Wednesday, April 05, 2006

Feather River Express 2: Foamers and Chasers



Part of the frustration with passenger train travel in the United States is because freight trains have the right-of-way on nearly all of the lines, causing inevitable delays in every itinerary.



The Feather River Express excursion was scheduled to arrive at the small Sierra town of Portola at 4:30 PM on Saturday, with the 600+ passengers being transported an hour's drive to the southeast for an overnight stay in Reno.



After innumerable stops in the middle of nowhere waiting for freight trains to pass by, the Express actually pulled into Portola four hours late on Saturday. A couple of the the buses had left for other duties, stranding a few dozen passengers in Portola overnight.



Besides getting into Reno very late, there was the Daylight Savings changeover to contend with, so it was a very sleep-deprived group that assembled for the return trip to Sacramento and the Bay Area.



As usual, it was the younger passengers who seemed the most affected...



...while many of the more elderly in the group...



...were looking like a million bucks.



Most of the passengers were train geeks...



...who were obsessed with the minutiae of train travel.



My first question to any stranger on the train was whether or not they were train geeks, and most of them admitted that they were a bit obsessed...



...though they all had stories of compatriots who were even more obsessed for which there was a special name. They were called "foamers," as in "foaming at the mouth."



One gent in the smoking car was wearing a sweatshirt that read "I've spent most of my Time & Money on Trains. The rest I've just wasted."



Though most of the "foamers" were male...



...there were exceptions to the rule, such as the female engineer Lynn, above...



...who had married the Livermore native, above, with a wedding on the Niles Canyon Railway two years earlier.



As we went through the many tunnels carved into the canyon...



...there was narration over the speaker system that was blessedly brief and informative, delivered by the central gent above in a great, gravelly voice.



When somebody asked Henry Luna, one of the hosts, if the organizers were all model train freaks, he replied that they were actually more interested in the real thing. "There's a club for everything, though," he continued. "There's a club for people who collect ticket stubs, a club for schedule collectors, a club for just about anything you can think of."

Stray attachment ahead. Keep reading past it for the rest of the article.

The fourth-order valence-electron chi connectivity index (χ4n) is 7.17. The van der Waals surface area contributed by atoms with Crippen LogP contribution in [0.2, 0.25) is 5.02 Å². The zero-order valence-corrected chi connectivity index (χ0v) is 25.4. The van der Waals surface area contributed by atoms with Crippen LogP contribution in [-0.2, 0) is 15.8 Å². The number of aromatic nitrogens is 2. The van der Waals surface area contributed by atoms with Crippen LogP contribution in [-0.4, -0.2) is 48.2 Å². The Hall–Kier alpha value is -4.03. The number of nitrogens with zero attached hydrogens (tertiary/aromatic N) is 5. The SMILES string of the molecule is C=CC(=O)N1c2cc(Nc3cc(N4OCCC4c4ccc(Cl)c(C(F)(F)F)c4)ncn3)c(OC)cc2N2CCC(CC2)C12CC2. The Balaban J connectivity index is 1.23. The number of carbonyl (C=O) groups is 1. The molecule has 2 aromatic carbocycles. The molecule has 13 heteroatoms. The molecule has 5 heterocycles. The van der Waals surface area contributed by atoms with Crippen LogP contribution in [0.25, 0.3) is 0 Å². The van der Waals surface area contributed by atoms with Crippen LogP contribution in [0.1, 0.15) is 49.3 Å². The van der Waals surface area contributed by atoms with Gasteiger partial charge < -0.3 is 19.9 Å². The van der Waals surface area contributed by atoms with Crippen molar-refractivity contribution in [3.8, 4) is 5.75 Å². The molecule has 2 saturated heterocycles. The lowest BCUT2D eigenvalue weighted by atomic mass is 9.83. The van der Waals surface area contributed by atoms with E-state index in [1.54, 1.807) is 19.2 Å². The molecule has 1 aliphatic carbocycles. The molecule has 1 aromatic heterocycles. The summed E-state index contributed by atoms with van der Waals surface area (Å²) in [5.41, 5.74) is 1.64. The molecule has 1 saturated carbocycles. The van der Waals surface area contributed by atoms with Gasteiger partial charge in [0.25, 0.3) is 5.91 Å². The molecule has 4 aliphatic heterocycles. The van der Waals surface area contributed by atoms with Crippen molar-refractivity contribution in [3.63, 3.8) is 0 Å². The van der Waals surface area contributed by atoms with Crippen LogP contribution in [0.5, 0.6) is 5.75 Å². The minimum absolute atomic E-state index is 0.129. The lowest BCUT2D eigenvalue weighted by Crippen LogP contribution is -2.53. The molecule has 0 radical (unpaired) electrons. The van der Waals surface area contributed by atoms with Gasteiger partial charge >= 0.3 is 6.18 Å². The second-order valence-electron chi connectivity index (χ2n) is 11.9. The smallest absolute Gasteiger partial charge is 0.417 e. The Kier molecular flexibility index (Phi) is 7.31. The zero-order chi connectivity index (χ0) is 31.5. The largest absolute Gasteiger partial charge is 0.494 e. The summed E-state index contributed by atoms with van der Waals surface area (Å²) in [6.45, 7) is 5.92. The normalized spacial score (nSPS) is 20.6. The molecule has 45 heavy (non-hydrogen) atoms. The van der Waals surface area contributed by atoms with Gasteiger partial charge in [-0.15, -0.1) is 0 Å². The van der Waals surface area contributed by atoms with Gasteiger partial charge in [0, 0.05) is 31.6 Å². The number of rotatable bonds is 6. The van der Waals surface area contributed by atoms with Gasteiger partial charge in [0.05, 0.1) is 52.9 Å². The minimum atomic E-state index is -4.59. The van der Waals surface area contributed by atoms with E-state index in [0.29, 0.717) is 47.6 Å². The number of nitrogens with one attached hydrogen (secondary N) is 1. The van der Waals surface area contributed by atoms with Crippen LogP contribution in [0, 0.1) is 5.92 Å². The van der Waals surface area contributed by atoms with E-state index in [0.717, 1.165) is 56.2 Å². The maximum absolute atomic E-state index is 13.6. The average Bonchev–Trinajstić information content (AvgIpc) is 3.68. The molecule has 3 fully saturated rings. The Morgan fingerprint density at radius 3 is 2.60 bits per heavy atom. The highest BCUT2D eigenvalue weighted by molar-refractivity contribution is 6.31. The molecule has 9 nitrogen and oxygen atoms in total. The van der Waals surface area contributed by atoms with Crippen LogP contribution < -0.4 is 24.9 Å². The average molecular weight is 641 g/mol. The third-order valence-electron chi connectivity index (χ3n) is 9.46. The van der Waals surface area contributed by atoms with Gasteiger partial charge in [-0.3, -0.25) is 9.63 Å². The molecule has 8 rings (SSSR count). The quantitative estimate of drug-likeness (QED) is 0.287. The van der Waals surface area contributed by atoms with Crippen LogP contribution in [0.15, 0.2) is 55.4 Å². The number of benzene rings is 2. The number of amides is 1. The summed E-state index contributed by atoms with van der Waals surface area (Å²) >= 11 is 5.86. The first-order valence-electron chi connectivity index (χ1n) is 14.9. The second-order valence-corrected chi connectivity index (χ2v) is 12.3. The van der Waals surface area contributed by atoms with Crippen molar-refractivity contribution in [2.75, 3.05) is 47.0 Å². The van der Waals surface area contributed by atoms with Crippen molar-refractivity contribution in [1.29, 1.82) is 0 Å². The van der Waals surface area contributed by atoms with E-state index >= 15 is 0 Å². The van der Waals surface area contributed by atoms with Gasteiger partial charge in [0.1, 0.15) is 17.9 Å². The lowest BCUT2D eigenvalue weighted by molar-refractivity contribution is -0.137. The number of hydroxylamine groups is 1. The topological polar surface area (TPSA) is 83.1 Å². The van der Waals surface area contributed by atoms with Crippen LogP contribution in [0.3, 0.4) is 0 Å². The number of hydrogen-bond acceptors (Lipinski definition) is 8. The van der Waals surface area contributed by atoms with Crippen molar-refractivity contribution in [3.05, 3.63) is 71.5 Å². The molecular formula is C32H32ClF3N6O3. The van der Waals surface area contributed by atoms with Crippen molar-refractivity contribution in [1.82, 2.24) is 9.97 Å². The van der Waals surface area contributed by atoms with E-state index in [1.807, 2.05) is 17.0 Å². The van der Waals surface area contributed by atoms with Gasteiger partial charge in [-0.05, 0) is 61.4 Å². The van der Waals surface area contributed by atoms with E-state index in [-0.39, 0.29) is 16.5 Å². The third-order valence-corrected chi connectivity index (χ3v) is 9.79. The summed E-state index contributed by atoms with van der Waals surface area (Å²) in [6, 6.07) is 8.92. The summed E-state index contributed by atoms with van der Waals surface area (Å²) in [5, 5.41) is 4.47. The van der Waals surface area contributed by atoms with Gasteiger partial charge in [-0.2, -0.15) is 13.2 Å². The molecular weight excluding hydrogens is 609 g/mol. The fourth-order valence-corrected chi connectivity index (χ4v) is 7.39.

My favorite new category was something called "chasers," people who obsessively travel to remote places to take pictures of rare trains in their natural settings. This Feather River excursion had attracted a few legendary "chasers," including the person above, who had driven all the way to Portola and back along Highway 70 to capture this moment.



It sounded a bit like bird-watchers venturing into remote locations trying to see a particular group of birds in the wild, such as the bald eagle sitting on top of the tree in the photo above. The fact that there is a wholly unknown human subculture that includes legendary "chasers" makes me unreasonably happy, as if discovering an entirely new species.

10 comments:

Anonymous said...

Thanks for the virtual experience and your enthusiastic appreciation of train groupees.

p said...

love pic #2 and #3....
p

Anonymous said...

Incredible voyage and photos. Thanks for sharing... WHY do you get all the fun???

claire said...

to see foamers and chasers on wonderful celluloid, you should consider renting the station agent. (I'm guessing that you haven't seen it already only because the idea of chasers was new to you!)

My girlfriend and I are ridiculously envious of this trip, as most of our train-related trips and musings don't get any farther than the 385.1 section at the main library and the train-themed diner on Polk St... I'm glad we can vicariously appreciate yours!

cookiecrumb said...

I learn SO MUCH about my world from blogging.
Merci.

Eugene Vicknair said...

Thanks for the great photo show!

It was quite a treat to see that train come sailing in to Portola, especially with the Silver Solarium on the end. I was the guy standing on the front of the switch engine when the FRE pulled in to town. Looks like quite a ride.

We're working on restoring 2 Budd dome cars at the Portola Museum. One day, you'll be able to ride them down the Canyon again.

Drew Jacksich said...

I had a great time chasing this train even in the bad weather. Greatful to my wife for driving--back problems had me on vicodin.

In case you are wondering, we were in the blue Ford Explorer and on Saturday, weather not withstandin, I was wearing shorts.

Drew Jacksich

sfmike said...

Dear Eugene: Thanks for your hospitality in Portola, and please also extend my thanks to the hard-working ladies at the station cafe who fed me breakfast on Sunday (I thought I was in a berserk new version of "Alice Doesn't Live Here Anymore"). Also, thank the hard-working ladies at the main grocery store across the river who were open early and supplied us with booze, gourmet beef jerky and lots of fruit for the return trip.

Dear Drew: The idea of you chasing the train in your blue Ford Explorer on Vicodin in your shorts (thanks to your hard-driving wife) is an image I'll always treasure. See you on another train adventure, and hope the back gets better soon.

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